• 1 jalapeno or serrano pepper, minced
  • 1/2 large onion, diced
  • 2 T tomato paste
  • 28 oz can diced tomatoes (no salt added if possible)
  • 3/4 cup half and half or heavy cream
  • 1/4 C fresh cilantro, chopped (reserving a little for garnish)
  • Cooked Basmati rice, for serving
  • Warmed naan (Indian bread) for serving (I can almost guarantee you will find it in your supermarket bakery department near the wraps and pita)

Combine garlic, ginger, garam masala, coriander, cumin, cayenne, cardamom and kosher salt in small bowl. Mix half of spice mixture with yogurt and lemon juice. Mix remaining spice mixture with 1 T vegetable oil and store in fridge until later. 

Add chicken to yogurt mixture and marinate 4-6 hours in fridge (I usually marinate in the morning so it’s ready to go when I get home from work at night).

Remove chicken from marinade and allow to come to room temp while you preheat. You can do this either in the oven broiler or over a charcoal grill (I wanted to grill but it was raining sideways at my house so Mother Nature chose for me). Either way, preheat to high and cook chicken on both sides until just starting to char and get yummy little black spots. Don’t worry that it’s not cooked through as it’s going to finish cooking in the sauce. Remove from heat, allow to rest for a few minutes and then cut into bite sized pieces.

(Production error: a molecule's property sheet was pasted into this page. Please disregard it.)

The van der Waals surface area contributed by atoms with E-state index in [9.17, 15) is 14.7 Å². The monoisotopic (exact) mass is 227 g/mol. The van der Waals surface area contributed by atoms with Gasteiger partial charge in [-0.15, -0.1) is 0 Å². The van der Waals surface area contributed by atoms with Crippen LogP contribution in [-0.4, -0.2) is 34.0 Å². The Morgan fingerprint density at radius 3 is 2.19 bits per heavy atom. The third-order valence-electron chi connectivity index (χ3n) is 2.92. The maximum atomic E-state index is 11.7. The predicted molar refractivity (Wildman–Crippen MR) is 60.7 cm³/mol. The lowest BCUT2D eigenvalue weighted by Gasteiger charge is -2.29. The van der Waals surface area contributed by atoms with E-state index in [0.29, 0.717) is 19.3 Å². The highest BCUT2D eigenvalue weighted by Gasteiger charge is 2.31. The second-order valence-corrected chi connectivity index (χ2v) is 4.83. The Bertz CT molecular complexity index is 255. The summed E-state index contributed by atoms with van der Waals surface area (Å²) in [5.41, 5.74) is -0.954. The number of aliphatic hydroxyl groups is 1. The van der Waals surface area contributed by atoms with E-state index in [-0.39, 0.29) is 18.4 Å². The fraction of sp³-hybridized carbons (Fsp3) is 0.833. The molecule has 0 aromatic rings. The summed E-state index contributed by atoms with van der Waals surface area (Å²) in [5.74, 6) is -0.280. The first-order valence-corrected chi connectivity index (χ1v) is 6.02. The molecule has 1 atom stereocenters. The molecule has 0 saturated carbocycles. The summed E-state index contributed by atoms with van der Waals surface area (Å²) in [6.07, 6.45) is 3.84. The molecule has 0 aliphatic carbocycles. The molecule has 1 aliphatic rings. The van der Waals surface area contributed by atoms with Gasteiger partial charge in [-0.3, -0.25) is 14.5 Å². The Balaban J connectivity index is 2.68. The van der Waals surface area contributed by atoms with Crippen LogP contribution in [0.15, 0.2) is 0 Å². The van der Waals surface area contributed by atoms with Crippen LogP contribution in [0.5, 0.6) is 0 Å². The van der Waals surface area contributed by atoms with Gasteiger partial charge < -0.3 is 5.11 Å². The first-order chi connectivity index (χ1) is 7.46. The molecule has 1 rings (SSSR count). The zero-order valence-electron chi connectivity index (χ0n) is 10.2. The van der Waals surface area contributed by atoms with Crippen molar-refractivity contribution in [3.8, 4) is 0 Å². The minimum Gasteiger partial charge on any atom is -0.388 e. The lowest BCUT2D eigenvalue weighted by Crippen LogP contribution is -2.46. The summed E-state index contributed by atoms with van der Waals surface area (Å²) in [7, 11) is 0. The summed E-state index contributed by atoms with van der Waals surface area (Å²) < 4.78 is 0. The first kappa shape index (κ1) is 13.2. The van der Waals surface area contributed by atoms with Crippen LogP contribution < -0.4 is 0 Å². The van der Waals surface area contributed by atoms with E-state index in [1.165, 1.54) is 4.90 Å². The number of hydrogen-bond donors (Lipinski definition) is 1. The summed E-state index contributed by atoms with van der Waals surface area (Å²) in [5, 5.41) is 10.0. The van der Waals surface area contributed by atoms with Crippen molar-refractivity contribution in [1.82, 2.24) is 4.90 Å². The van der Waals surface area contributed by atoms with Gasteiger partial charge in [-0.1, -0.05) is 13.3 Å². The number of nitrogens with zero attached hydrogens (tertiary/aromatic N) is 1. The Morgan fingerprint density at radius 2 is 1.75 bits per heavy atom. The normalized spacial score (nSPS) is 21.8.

For the sauce, heat oil over medium heat. Saute onion and chiles until just transluscent and starting to brown. Add reserved garlic-spice mixture and continue to saute until it smells amazing, taking care not to burn the garlic. Add tomato paste and continue to cook for 1 to 2 minutes. Add tomatoes and bring to a simmer. Cook for 20 minutes until it is beginning to thicken. I like my sauce to be a little smoother so, at this point, I typically use my immersion blender (my VERY favorite kitchen gadget) to puree it a bit. You could also pour your sauce (CAREFULLY!) into a blender or just leave it chunky or puree your tomatoes before you put them in the pan. Reduce heat a little and add cream, cilantro and chopped chicken. Continue to simmer until chicken is cooked through.

Garnish with cilantro and serve with naan and basmati rice.

Namaste y'all.
Namaste y’all.